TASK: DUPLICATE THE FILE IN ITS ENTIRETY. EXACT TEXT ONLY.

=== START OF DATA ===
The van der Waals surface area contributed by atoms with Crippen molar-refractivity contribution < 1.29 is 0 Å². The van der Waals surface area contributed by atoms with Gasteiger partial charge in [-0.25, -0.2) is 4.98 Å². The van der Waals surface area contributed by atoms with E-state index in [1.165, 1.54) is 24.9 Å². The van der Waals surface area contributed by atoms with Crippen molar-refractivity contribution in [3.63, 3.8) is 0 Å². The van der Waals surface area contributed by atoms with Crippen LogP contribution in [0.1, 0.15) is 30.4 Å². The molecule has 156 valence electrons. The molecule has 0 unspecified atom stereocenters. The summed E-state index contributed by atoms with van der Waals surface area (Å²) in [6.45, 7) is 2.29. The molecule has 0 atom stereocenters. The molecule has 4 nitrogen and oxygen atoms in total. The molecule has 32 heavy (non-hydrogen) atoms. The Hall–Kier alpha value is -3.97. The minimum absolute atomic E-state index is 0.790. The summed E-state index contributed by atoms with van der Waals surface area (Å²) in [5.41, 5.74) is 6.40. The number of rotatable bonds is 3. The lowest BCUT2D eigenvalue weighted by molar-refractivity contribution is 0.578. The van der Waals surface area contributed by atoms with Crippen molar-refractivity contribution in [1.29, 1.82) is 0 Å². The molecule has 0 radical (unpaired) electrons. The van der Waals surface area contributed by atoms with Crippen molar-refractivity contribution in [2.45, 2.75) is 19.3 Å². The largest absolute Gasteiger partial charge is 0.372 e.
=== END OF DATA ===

The van der Waals surface area contributed by atoms with Crippen molar-refractivity contribution < 1.29 is 0 Å². The van der Waals surface area contributed by atoms with Gasteiger partial charge in [-0.25, -0.2) is 4.98 Å². The van der Waals surface area contributed by atoms with E-state index in [1.165, 1.54) is 24.9 Å². The van der Waals surface area contributed by atoms with Crippen molar-refractivity contribution in [3.63, 3.8) is 0 Å². The van der Waals surface area contributed by atoms with Crippen LogP contribution in [0.1, 0.15) is 30.4 Å². The molecule has 156 valence electrons. The molecule has 0 unspecified atom stereocenters. The summed E-state index contributed by atoms with van der Waals surface area (Å²) in [6.45, 7) is 2.29. The molecule has 0 atom stereocenters. The molecule has 4 nitrogen and oxygen atoms in total. The molecule has 32 heavy (non-hydrogen) atoms. The Hall–Kier alpha value is -3.97. The minimum absolute atomic E-state index is 0.790. The summed E-state index contributed by atoms with van der Waals surface area (Å²) in [5.41, 5.74) is 6.40. The number of rotatable bonds is 3. The lowest BCUT2D eigenvalue weighted by molar-refractivity contribution is 0.578. The van der Waals surface area contributed by atoms with Crippen molar-refractivity contribution in [1.29, 1.82) is 0 Å². The molecule has 0 radical (unpaired) electrons. The van der Waals surface area contributed by atoms with Crippen molar-refractivity contribution in [2.45, 2.75) is 19.3 Å². The largest absolute Gasteiger partial charge is 0.372 e.